And we engaged in this practice every day, at least twice. Once in the morning and once after her nap. Until she was three years old, when we transitioned to free play in her bedroom. This carved out 1-2 hours per day for us to do things like shower, clean the kitchen, prepare a meal, or pay the bills, knowing that our baby was being stimulated with learning toys in a safe place.
We continued this practice with our middle child. And we used it with our youngest — until we moved in June. And at that point, as did so many of our parenting practices, pack and play time became nothing but a distant memory.
When we finally got our things unpacked and put away and could actually create a safe environment to house our pack and play, we began using the pack and play again. But it was no easy task. Our youngest had gotten out of the habit of being content in a cofined space and had also learned how to climb out of his crib, so we had to do some retraining.
Ugh. I. Hate. Retraining. It’s the hardest kind.
But it was well worth the effort. And along the way, I was reminded of what makes pack and play time a successful endeavor:
1. I put the pack and play in a safe place where I can see and hear our child, but he cannot see and hear me. This is an excellent way to put a second camera to a video monitor to good use. If no video monitor is available, then a place where I can easily peek my head around the corner to spy on my child without him knowing.
2. In the pack and play, I place 4-6 age-appropriate toys that will stimulate learning and keep my child engaged. I usually limit electronic toys to only 1 and stick with things like blocks, puzzles, books, trains, etc. I rotate the toys weekly so that my child does not get bored with them.
3. I play music in the background. My go-to is typically contemporary Christian, but I have also used classical and spa music.
4. I start with short amounts of time (even 5 or 10 minutes if this is a challenge for a particular child) and build from there, with a goal of achieving one hour in the pack and play with a happy spirit.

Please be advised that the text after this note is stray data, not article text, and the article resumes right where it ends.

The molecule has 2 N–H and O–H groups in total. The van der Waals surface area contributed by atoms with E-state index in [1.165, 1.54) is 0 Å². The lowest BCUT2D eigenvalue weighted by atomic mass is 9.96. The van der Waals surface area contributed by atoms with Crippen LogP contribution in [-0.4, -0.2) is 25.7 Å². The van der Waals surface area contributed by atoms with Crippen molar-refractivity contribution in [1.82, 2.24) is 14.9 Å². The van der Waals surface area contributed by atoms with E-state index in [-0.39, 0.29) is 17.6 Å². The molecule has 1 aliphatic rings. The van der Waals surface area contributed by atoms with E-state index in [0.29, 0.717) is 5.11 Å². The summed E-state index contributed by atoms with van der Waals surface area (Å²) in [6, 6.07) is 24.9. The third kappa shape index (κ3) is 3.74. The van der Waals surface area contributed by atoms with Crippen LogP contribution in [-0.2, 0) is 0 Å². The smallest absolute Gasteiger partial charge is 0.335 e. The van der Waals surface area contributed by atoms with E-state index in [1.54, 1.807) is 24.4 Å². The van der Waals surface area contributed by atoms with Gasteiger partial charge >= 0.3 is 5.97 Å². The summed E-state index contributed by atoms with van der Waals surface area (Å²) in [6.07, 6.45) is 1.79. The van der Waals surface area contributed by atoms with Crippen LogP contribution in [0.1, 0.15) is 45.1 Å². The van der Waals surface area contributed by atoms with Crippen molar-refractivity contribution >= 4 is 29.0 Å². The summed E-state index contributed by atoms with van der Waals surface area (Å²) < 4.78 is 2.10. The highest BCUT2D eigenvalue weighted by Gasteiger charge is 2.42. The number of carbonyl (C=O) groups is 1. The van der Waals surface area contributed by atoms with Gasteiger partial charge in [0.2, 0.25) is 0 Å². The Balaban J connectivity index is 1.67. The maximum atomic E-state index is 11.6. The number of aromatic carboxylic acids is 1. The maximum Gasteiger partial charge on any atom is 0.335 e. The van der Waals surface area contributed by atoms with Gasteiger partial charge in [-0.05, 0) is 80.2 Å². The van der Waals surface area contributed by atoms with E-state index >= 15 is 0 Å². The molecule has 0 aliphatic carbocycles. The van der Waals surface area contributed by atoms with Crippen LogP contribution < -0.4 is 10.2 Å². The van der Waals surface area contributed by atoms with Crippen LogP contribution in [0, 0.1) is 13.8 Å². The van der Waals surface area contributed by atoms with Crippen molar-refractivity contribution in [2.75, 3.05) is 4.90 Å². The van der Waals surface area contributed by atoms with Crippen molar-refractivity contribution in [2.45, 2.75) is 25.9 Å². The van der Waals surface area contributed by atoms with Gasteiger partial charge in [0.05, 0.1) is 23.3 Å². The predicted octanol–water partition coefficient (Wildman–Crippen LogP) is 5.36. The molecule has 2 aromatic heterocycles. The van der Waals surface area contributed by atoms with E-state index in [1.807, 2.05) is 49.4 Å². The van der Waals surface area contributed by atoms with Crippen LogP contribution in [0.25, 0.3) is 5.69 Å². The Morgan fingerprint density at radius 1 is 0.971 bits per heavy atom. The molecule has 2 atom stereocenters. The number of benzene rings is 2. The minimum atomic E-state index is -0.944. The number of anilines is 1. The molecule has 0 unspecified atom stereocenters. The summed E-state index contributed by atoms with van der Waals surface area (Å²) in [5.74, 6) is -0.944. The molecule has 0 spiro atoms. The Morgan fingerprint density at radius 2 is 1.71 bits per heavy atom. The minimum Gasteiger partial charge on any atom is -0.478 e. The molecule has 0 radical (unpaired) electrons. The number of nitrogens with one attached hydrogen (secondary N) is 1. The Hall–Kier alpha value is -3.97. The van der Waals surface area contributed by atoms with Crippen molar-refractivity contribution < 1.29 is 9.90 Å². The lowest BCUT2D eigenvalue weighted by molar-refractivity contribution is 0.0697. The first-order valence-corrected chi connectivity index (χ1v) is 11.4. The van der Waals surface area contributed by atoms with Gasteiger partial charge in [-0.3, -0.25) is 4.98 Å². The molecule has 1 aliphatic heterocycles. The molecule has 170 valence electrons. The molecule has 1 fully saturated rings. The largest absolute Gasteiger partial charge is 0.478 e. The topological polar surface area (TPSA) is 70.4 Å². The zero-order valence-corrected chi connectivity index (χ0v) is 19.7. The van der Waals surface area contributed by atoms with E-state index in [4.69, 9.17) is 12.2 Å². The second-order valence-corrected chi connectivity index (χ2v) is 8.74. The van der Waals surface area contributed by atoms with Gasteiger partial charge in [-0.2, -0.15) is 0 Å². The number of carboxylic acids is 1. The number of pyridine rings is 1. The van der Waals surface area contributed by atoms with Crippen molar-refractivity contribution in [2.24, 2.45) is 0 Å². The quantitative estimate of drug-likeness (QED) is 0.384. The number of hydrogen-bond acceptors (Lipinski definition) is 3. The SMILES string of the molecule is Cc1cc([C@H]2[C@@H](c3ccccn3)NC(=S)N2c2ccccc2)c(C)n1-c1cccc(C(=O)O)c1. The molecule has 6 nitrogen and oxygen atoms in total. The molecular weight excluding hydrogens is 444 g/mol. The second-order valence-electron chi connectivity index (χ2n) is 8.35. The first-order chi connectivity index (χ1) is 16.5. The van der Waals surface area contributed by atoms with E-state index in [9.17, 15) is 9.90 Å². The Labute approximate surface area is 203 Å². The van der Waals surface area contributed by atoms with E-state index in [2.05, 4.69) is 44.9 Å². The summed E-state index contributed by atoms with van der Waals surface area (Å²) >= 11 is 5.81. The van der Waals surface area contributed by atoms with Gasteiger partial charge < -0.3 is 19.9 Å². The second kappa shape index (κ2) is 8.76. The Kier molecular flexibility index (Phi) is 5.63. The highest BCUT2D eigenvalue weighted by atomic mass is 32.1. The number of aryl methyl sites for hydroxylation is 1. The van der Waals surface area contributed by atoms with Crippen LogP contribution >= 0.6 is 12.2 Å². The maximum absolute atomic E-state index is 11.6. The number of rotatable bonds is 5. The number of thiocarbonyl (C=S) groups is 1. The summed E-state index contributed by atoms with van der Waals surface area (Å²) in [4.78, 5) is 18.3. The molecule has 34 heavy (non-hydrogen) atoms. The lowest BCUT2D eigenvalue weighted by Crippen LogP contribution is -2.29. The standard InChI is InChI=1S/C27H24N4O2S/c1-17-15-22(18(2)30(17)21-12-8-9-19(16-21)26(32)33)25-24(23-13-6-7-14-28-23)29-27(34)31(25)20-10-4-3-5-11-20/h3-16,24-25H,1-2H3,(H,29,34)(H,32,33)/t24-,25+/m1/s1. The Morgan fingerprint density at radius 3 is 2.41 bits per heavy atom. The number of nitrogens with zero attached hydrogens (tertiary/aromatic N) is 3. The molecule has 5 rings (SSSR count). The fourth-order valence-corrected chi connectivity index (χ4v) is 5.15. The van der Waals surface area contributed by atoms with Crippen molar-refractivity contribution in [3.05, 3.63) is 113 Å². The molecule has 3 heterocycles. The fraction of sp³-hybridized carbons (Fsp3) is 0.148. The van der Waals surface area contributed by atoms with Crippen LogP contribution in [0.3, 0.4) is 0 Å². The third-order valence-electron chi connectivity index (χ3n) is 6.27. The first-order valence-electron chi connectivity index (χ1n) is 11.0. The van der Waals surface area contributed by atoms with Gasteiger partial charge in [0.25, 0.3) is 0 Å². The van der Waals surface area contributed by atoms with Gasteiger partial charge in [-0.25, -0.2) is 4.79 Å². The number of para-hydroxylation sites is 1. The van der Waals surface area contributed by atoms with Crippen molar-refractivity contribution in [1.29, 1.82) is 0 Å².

5. I use a timer to signal to my child when pack and play time will be over.
6. When pack and play time is over, I praise my child for his happy spirit and ask him to help me “clean up” the pack and play. He places all of the toys in a basket while we sing the clean up song, and we put any puzzles back together so they will be ready for the next session.
7. I rarely get a screaming child out of a pack and play absent extenuating circumstances involving a health or safety issue. Scandalous, I know. Even if I have to simply wait for a “lull” in the crying to tear around the corner and pick him up at that moment, I will — I have found that it is much easier to train in this area if my child doesn’t think that crying yields good results (i.e., getting out of jail — I mean the pack and play — free).
The same idea can be used with a blanket with an older toddler/younger pre-schooler, though I have found that using a blanket is most effective when we are in the same room. And the nice thing about a blanket is that I can throw it into a diaper bag and have a portable play space wherever I go — the doctor’s waiting room, a church event, or a friend’s house.
If you have never used a pack and play or blanket as I have just described, feel free to comment on this post with any questions you may have. I am glad to help you implement this strategy in your home. But I also wonder…
What tricks do you have up your sleeve to carve out time for yourself during the day and to instill boundaries in the life of your child? I would love to reap the benefits of your experience!